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Saudi Arabia: Free blogger sentenced to flogging

raif-badawi3Raif Badawi should be in Canada today, with his wife and their three children. Instead he is spending time in Briman prison, Jeddah city, Saudi Arabia.

UPDATE: RAIF BADAWI HAS NOT BEEN FLOGGED FOR THE 6TH CONSECUTIVE WEEK. Raif received 50 lashes in public on Friday, January 9th during prayer time in Jeddah. Raif remains at risk of flogging as long as the court verdict and sentence remains in place. THANK YOU FOR KEEPING UP THE PRESSURE!

Authorities arrested Raif Badawi (pronounced Ra-eef Ba-da-wee) on 17 June 2012. They charged him with insulting Islam and creating the “Saudi Arabian Liberals” website for social and political debate. The charges are related to articles Raif wrote criticizing religious figures.

Raif Badawi’s case bounced back and forth between courts until 7 May 2014. On that day, the Criminal Court pronounced a sentence of 10 years in prison, 1000 lashes and a fine of 1 million riyals (about $290,000 CDN). After he serves a decade in jail, he is also forbidden to travel for the following decade and from participating in the media.

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Speak out against out-of-control CSEC spying

Openmedia.ca – It has been revealed that an ultra-secretive government agency called CSEC is collecting hugely revealing information on thousands of law-abiding Canadians.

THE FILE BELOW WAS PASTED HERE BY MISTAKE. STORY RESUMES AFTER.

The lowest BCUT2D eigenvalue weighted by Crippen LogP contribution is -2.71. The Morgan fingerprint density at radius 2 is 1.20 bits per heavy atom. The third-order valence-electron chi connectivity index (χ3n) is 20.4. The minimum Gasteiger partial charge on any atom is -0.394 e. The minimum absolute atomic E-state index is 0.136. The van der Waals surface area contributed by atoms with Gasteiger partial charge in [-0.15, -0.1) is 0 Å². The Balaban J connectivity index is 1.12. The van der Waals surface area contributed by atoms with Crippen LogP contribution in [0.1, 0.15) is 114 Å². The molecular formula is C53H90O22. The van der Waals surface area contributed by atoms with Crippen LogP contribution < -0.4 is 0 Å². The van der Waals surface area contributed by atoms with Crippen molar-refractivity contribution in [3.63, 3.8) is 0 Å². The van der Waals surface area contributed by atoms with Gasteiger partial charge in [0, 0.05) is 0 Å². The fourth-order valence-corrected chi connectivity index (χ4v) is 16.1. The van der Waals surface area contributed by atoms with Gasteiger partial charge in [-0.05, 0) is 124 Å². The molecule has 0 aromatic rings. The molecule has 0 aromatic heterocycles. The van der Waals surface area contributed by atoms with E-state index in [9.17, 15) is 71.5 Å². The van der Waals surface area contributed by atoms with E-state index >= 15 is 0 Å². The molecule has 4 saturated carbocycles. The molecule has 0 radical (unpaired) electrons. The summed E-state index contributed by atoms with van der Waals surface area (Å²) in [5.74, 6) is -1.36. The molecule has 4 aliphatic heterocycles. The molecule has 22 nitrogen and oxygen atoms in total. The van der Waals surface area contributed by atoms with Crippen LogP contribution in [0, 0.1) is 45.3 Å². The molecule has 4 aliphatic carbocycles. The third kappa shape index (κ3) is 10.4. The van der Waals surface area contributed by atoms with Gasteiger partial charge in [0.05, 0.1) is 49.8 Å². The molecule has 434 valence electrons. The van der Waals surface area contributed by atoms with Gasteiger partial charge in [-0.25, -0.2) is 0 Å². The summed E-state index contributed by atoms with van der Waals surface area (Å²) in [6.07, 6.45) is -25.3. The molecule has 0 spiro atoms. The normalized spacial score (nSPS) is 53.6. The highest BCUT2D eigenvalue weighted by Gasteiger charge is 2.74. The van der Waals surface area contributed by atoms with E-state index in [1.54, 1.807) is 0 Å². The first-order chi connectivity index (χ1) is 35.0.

Speak out against out-of-control CSEC spying now

Watch and share the video:

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Responding to the Crisis in Canadian Telecommunications by Requesting All Records Containing Your Personal Information

n-ONLINE-PRIVACY-largeChristopher Parsons, The Citizen Lab – On April 29, 2014 the Interim Privacy Commissioner of Canada, Chantal Bernier, revealed that Canadian telecommunications companies have disclosed enormous volumes of information to state agencies. These agencies can include the Royal Canadian Mounted Police, Canadian Security Intelligence Service, Canadian Border Services Agency, as well as provincial and municipal authorities. Commissioner Bernier’s disclosure followed on news that federal agencies such as the Canadian Border Services Agency requested access to Canadians’ subscriber data over 19 thousand times in a year, as well as the refusal of Canadian telecommunications companies to publicly disclose how, why, and how often they disclose information to state agencies.

This post argues that Canadians are not powerless. They can use existing laws to try and learn whether their communications companies are disclosing their personal information to state agencies. I begin by explaining why Canadians have a legal right to compel companies to disclose the information that they generate and collect about Canadians. I then provide a template letter that Canadians can fill in and issue to the telecommunications companies providing them with service, as well as some of the contact information for major Canadian telecommunications companies. Finally, I’ll provide a few tips on what to do if companies refuse to respond to your requests and conclude by explaining why it’s so important that Canadians send these demands to companies providing them with phone, wireless, and internet service.

Learn how to file a request of access to information here

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